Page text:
No Transformation Necessary
Why do churches have such low expectations?

Dallas Willard has said, "We fail to be disciples only because we do not decide to be. We do not intend to be disciples." But which is the greater problem, the person who does not intend to be a disciple or the church that never expects him to be one? Dave Johnson, senior pastor of Church of the Open Door in Maple Grove, Minnesota, shares about a man from his childhood church. Ray was an elder who showed no evidence of transformation, and the church never seemed disturbed by that fact. Johnson asks the obvious question: What's up with that?

His name was Ray. He sat in the 3rd row on the aisle seat of the church I grew up in. Every Sunday, there he was - watching, critiquing, making sure my father said it right. Ray's Bible was a thing to behold. Words underlined and circled with arrows pointing to other words - notes in the margin of almost every page. I think he knew the Bible better than God.

Ray was a church guy. When I was 10, he scared me. When I was 20, after my father had begun to share with me the inside story of life in ministry, I came to realize that Ray scared him too. My dad was the pastor of our church. Ray was one of his elders - at least for a time - and he wasn't a happy guy. The Spirit's fruit, like love and joy, rarely showed up in him in any discernable way, and he didn't much like it if showed up in yours.

Sometimes I wonder if I've been too hard on Ray. He's somehow become the composite of every rigid, narrow minded person I've ever met in church. No matter - Ray's dead now - long gone - in heaven, no doubt. At least that's what we all thought, because Ray prayed the prayer. He believed all the right things about Jesus (His death, resurrection, 2nd coming, all that), and would fight you if you didn't. Like I said, Ray was a church guy. He just wasn't a good guy.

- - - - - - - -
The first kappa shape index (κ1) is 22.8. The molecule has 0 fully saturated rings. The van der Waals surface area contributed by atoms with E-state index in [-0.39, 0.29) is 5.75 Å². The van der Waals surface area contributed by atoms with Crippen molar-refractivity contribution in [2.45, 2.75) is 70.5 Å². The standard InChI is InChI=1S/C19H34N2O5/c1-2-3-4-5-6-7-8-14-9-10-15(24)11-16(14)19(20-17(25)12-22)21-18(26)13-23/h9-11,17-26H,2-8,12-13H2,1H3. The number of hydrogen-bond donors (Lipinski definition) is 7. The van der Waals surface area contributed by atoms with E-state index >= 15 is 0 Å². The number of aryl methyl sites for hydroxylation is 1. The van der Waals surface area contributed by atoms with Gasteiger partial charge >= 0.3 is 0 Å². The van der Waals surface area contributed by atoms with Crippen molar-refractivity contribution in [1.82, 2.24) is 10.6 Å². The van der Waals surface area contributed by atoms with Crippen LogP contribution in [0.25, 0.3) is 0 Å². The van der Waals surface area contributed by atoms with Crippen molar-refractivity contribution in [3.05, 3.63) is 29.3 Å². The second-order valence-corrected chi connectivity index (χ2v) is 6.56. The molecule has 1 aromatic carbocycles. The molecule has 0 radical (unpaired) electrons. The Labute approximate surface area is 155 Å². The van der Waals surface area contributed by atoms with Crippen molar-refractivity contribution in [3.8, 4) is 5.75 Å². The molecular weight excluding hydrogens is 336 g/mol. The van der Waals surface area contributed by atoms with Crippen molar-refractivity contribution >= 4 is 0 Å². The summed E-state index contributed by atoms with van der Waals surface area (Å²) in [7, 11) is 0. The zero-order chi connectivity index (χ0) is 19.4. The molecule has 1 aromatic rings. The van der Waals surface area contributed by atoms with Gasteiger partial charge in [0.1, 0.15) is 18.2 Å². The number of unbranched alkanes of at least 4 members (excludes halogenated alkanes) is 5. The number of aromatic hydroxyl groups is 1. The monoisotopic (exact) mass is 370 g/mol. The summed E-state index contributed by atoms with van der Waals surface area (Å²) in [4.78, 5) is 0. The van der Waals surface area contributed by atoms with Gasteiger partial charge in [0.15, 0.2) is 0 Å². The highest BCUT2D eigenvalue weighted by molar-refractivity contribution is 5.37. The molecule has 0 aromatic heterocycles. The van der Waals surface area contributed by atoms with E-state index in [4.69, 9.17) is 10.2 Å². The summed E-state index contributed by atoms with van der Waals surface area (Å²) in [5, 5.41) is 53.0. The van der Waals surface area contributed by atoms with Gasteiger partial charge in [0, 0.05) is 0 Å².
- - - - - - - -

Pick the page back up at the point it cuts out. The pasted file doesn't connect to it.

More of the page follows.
So here's my question: "What's up with that?" In all his years in church and in "the Word", Ray never became a different kind of person. He never changed. He never became more loving, gentle, peaceful, or patient. Indeed, he only seemed to become more angry and rigid as time went on. He became harder to be around. What's more, no one seemed to be bothered by that, as though something were out of the ordinary. No one wondered if maybe Ray had somehow missed the point.

In other words, not only did Ray never change but no one seemed to expect him to. Ray was just being Ray. He prayed the prayer, he believed the right stuff about Jesus, he was irritated with people who didn't, and he went to heaven when he died. So again the question: "What's up with that?"

Dave Johnson is the senior pastor of Church of the Open Door in Maple Grove, Minnesota. An interview with Johnson is featured in the upcoming spring issue of Leadership. He will also be a featured presenter at the 2007 Spiritual Formation Forum in Milwaukee June 6-8. You can learn more and register at the Spiritual Formation Forum website.